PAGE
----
children-passive-smoking

"A ban would be the nanny state going too far"? People once described the law against drink-driving as an example of the nanny state going too far, telling people what they could or couldn't do in their own car. Yet most now accept it as sensible. Other than being about protecting children within the car rather than pedestrians and other drivers outside, this law would be exactly the same. And given the number of children it affects, the benefits for the nation's health could be equally if not more dramatic.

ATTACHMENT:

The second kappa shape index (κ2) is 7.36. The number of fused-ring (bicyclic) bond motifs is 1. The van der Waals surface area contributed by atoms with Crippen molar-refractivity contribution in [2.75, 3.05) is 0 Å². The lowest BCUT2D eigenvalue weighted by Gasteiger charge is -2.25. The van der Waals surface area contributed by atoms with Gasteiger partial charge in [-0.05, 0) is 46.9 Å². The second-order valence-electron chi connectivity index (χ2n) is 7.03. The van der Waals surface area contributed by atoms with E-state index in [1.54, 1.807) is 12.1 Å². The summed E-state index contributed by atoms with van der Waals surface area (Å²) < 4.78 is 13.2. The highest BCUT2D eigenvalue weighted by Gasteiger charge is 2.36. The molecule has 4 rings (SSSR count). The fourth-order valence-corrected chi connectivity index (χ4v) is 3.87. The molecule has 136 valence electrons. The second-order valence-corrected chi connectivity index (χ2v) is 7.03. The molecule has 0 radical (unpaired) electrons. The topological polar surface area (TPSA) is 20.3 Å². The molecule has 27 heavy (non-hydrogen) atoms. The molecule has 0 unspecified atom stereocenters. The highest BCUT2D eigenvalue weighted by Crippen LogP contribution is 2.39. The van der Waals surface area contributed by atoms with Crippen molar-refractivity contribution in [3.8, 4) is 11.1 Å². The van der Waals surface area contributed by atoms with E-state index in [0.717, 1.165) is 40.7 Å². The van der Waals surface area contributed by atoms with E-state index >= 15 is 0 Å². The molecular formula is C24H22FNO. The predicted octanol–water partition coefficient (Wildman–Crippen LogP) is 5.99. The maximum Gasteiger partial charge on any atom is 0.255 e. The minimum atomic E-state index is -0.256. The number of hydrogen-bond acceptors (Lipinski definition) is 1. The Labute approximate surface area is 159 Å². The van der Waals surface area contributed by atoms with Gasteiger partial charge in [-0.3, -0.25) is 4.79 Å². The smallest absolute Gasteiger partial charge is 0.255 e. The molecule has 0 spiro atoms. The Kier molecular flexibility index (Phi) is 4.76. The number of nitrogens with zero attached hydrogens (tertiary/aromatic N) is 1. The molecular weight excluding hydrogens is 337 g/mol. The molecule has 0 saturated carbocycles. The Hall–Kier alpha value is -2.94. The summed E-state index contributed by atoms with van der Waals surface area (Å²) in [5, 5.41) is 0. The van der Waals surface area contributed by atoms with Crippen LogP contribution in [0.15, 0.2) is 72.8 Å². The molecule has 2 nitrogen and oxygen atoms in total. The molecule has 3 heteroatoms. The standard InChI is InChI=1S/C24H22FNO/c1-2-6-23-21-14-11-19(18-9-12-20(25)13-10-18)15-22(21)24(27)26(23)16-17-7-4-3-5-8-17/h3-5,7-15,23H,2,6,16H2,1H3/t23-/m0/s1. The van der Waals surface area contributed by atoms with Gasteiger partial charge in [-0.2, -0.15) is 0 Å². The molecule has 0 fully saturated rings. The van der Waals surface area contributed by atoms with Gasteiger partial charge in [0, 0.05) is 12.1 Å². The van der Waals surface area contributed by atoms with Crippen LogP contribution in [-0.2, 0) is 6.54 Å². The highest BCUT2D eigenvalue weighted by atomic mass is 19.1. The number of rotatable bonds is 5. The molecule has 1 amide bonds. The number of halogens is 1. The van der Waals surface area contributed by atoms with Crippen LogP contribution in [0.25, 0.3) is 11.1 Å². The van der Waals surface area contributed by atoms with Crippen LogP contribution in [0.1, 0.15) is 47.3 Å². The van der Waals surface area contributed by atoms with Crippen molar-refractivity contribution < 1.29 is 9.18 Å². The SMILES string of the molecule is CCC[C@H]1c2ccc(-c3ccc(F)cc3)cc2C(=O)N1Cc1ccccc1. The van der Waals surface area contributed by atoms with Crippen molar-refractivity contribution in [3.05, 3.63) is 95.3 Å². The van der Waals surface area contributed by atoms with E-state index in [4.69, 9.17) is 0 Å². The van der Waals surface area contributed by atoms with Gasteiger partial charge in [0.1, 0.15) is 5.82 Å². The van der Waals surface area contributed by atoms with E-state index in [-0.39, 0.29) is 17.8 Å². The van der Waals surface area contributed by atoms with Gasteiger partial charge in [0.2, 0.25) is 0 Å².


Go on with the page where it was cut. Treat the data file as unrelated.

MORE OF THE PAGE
Adults choose to smoke, but children are trapped in the confines of a car with no choice over the fumes they inhale. While we legislate to protect adults both at work and at leisure, we fail to protect children in one of the situations in which they are exposed to unacceptably dense concentrations of second-hand smoke.